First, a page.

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ROME – “You gave us back our hope and joy” – this was the message of one of Peru’s top prelates to the special forces unit that arrested Abimael Guzmán, founder of the infamous “Shining Path” terrorist group.
The remarks were made by Archbishop Carlos Castillo of Lima Sunday during a special Mass commemorating the 29th anniversary of Guzmán’s arrest on Sept. 12, 1992, and which was attended by members of the Special Intelligence Group of Peru (GEIN), who were responsible for Guzmán’s arrest.
Coincidentally, Guzmán died the day before the Mass while incarcerated at the Maximum-Security Detention Center at the Callao Naval Base where he was serving a life sentence for terrorism.
A formal autopsy found that Guzmán, 86, died of bilateral pneumonia.
Following news of Guzmán’s death, Peruvian President Pedro Castillo – who has been accused of adopting a Marxist/Leninist approach to governance, and some of whose party members have been accused of holding ties to the remnants of the Shining Path – sent a tweet saying Guzmán was “responsible for the loss of countless lives of our compatriots.”
“Our position condemning terrorism is firm and unwavering. Only in democracy will we built a Peru of justice and development for our people,” he said.
Having grown up in privilege and attended prestigious Catholic schools, Guzmán went to the University of Arequipa, where discovered the works of German philosopher Immanuel Kant, and began to develop a keen interest in Marxism.
By 1962, Guzmán was a professor of philosophy at San Cristóbal of Huamanga National University in Ayacucho. Just three years later, he made a visit to China, where he became enraptured with Chinese Communist leader Mao Zedong.
Upon his return, Guzmán invited like-minded academics to join him at San Cristóbal, and by 1969, he and a small group of followers established the Shining Path which was chosen from phrase uttered by Peruvian communist intellectual José Carlos Mariátegui, who said that “Marxism-Leninism is the shining path of the future.”
Inspired by Mao’s tactics, Guzmán and his group soon launched what they called a “people’s war” in a bid to overthrow Peru’s democracy and establish a communist state.
Although the group did not initially resort to violence, that changed in 1980 after the Peruvian military, who had ruled Peru for 12 years, called for democratic elections.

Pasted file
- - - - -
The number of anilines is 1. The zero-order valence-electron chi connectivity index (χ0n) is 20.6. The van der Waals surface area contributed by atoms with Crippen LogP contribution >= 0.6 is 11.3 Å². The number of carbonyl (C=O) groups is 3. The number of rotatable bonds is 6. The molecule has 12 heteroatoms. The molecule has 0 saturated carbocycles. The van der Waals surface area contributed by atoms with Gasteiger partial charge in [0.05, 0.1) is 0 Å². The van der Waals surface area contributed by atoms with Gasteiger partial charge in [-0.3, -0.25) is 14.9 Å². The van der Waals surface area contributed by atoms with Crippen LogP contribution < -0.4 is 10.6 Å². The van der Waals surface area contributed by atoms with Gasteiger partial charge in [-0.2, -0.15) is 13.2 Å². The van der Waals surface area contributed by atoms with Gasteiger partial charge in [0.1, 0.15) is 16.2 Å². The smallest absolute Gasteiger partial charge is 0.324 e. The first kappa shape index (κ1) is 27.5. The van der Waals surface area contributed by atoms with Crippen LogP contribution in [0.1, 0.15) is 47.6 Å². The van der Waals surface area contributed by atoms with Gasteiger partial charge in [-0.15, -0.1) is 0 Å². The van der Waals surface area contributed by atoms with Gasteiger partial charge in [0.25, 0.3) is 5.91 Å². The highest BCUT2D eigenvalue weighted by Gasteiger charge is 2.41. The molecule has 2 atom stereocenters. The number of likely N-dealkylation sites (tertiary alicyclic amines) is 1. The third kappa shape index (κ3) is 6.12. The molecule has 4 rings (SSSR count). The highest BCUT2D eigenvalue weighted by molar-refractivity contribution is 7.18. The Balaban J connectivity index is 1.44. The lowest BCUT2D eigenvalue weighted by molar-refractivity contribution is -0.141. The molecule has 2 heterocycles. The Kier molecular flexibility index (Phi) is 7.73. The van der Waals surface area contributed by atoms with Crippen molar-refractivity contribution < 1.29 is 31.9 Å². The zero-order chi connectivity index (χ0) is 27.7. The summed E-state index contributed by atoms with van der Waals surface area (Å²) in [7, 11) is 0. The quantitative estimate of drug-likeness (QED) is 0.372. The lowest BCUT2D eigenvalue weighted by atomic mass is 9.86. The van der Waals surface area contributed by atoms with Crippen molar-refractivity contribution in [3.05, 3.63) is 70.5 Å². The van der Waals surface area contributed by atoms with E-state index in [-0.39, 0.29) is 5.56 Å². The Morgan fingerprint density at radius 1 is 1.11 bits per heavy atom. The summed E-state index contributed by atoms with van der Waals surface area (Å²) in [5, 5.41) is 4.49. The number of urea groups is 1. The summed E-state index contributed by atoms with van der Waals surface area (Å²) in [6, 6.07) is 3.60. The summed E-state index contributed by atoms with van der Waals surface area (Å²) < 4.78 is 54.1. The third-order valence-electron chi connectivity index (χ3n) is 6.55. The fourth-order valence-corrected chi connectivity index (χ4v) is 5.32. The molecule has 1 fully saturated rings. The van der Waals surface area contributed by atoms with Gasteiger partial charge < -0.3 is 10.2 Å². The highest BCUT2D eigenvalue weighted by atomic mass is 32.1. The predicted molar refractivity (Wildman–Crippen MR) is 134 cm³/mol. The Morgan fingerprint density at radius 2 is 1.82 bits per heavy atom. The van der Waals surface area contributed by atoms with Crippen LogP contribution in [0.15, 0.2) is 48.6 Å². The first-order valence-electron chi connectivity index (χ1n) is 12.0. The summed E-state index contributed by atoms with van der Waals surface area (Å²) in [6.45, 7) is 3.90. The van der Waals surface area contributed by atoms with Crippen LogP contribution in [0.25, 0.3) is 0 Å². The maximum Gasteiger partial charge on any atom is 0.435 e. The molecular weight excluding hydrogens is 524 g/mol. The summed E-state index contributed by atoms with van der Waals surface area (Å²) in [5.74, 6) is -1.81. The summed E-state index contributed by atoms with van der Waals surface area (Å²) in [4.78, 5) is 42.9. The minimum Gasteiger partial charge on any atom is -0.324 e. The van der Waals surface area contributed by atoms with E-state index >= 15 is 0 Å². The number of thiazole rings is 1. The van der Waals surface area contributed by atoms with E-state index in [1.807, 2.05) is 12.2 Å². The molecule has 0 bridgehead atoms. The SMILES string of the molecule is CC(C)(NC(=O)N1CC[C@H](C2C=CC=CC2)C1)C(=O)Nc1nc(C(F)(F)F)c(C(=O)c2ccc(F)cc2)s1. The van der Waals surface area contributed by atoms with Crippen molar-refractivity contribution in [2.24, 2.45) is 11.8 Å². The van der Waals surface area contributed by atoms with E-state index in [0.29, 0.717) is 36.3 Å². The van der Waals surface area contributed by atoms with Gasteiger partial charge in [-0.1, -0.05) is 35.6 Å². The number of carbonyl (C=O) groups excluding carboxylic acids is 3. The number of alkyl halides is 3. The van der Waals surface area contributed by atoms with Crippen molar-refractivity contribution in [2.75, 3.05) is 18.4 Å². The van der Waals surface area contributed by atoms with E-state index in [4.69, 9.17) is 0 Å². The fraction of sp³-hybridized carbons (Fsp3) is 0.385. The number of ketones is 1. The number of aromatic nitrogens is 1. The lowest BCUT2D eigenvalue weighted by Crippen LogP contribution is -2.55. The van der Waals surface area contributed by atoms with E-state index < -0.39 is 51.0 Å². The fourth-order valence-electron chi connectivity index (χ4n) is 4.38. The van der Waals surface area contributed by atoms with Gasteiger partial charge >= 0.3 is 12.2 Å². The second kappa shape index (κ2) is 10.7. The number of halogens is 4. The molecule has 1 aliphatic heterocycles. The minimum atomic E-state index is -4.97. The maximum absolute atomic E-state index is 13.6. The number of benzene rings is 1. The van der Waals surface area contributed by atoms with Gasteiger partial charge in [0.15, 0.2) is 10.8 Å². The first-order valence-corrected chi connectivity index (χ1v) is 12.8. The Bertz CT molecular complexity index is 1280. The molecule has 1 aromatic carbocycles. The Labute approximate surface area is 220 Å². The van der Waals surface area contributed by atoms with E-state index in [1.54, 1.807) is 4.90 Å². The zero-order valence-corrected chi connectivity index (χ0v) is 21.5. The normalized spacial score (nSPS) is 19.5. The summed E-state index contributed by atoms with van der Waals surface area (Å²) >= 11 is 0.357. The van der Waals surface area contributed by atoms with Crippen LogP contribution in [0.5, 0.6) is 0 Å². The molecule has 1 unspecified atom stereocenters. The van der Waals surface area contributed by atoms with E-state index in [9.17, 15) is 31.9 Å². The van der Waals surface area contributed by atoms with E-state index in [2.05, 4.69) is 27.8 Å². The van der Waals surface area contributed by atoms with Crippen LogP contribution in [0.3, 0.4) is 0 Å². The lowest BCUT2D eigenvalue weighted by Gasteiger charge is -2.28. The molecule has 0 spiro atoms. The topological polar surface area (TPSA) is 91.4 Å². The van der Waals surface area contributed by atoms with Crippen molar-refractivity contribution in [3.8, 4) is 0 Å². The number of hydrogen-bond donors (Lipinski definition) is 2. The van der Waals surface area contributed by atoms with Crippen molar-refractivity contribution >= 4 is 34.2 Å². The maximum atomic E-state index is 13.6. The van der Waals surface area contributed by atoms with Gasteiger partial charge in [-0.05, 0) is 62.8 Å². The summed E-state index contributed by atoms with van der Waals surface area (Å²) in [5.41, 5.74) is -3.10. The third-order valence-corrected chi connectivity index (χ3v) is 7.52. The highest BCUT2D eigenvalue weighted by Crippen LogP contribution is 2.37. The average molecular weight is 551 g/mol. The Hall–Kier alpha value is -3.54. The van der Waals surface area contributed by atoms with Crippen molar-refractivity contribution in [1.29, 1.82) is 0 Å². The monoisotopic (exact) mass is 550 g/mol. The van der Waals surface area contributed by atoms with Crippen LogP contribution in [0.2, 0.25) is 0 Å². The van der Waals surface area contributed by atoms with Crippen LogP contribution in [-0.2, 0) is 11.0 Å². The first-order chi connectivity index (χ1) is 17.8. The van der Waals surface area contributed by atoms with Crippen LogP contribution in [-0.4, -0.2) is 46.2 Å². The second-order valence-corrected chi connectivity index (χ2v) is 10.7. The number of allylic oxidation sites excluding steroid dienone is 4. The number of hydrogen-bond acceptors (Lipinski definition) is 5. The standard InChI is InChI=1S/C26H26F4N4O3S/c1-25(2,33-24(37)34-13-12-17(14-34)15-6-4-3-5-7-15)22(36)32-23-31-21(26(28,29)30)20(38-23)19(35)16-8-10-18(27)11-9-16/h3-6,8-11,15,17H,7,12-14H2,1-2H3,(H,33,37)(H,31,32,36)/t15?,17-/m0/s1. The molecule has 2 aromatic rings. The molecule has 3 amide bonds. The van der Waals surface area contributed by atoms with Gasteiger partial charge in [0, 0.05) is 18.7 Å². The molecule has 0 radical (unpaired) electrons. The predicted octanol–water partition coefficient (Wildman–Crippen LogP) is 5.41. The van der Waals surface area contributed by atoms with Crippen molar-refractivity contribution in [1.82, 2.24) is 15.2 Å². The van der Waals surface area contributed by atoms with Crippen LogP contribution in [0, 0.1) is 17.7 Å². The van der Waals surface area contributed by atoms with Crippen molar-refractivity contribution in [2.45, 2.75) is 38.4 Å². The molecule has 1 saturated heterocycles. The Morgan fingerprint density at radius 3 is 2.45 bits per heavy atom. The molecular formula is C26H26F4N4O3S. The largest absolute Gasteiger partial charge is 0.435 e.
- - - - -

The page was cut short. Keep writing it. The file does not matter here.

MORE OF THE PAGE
Not only did the Shining Path boycott the elections, but they burned ballot boxes and began assassinating villagers in rural areas who were suspected of supporting the government. They used public “show trials” and executions to spread fear, with assassinations and car bombings becoming so frequent they nearly crippled the nation.
One of the deadliest incidents took place in 1983 near Santiago de Lucanamarca, when 69 people were brutally killed with axes, machetes, and guns, as an act of retaliation for the killing of a Shining Path leader.
Shortly before Guzmán’s arrest, two truck bombs in Lima’s Miraflores district killed 25 people and injured roughly 155 more.
Peruvian intelligence finally located Guzmán and captured him in September 1992. He was sentenced to life in prison after a brief 3-day trial, conducted under special measures implemented by then-President Alberto Fujimori just months earlier.
Just over a year later, in October 1993, Guzmán appeared in a video on television asking his followers to “fight for peace,” which prompted some 6,000 members of the Shining Path to surrender under a government-sanctioned amnesty plan.
As of today, the group has largely been dismantled, save for small pockets of supporters in the Andes region who mostly engage in drug-trafficking.
In 2004, Guzmán underwent a second, longer trial after Fujimori’s authoritarian system was repealed, and he was again convicted of terrorism and murder, and was given a life sentence for the second time.
Guzmán was sent back to the Callao naval prison, west of Lima, where he spent the rest of his life in solitary confinement.
Castillo said on Sept. 12, 1992, “we were all totally tense because nothing was solved,” noting that members of the GEIN “had been working so that, on a Sunday like today, we would be resurrected to a new life.”
“There is a phrase in the book of Ecclesiastes that says: ‘Wisdom is better than strength…wisdom is better than weapons of war.’ And you who, being from our National Police, know very well that the use of weapons without wisdom does not mean anything,” Castillo said.
“You had the courage, the ingenuity, the seriousness, and the deep reading of what was happening to us, to give us that surprise that I remember perfectly,” he said.
Castillo then recalled that on the day of Guzmán’s arrest, he had arrived at his parish early to celebrate Mass, “and people were already spreading the word: ‘Something has happened! Something has happened!’ And we started the Mass, and it was a glow of hope and joy.”
Noting that Jesus in the Gospels often carried out his ministry in silence, asking that no one draw attention to his miracles, Castillo said the GEIN acted in a similar way in their pursuit of Guzmán.
“You also acted in silence, you helped each other, you organized well – even under very difficult conditions and with limited resources – but you gave us a lesson in how to proceed in difficult moments, and sometimes desperate moments. And therefore, you agreed, you thought, you analyzed, you deepened, and you gave on us Sept. 12, 1992, that joy.”
Follow Elise Ann Allen on Twitter: @eliseannallen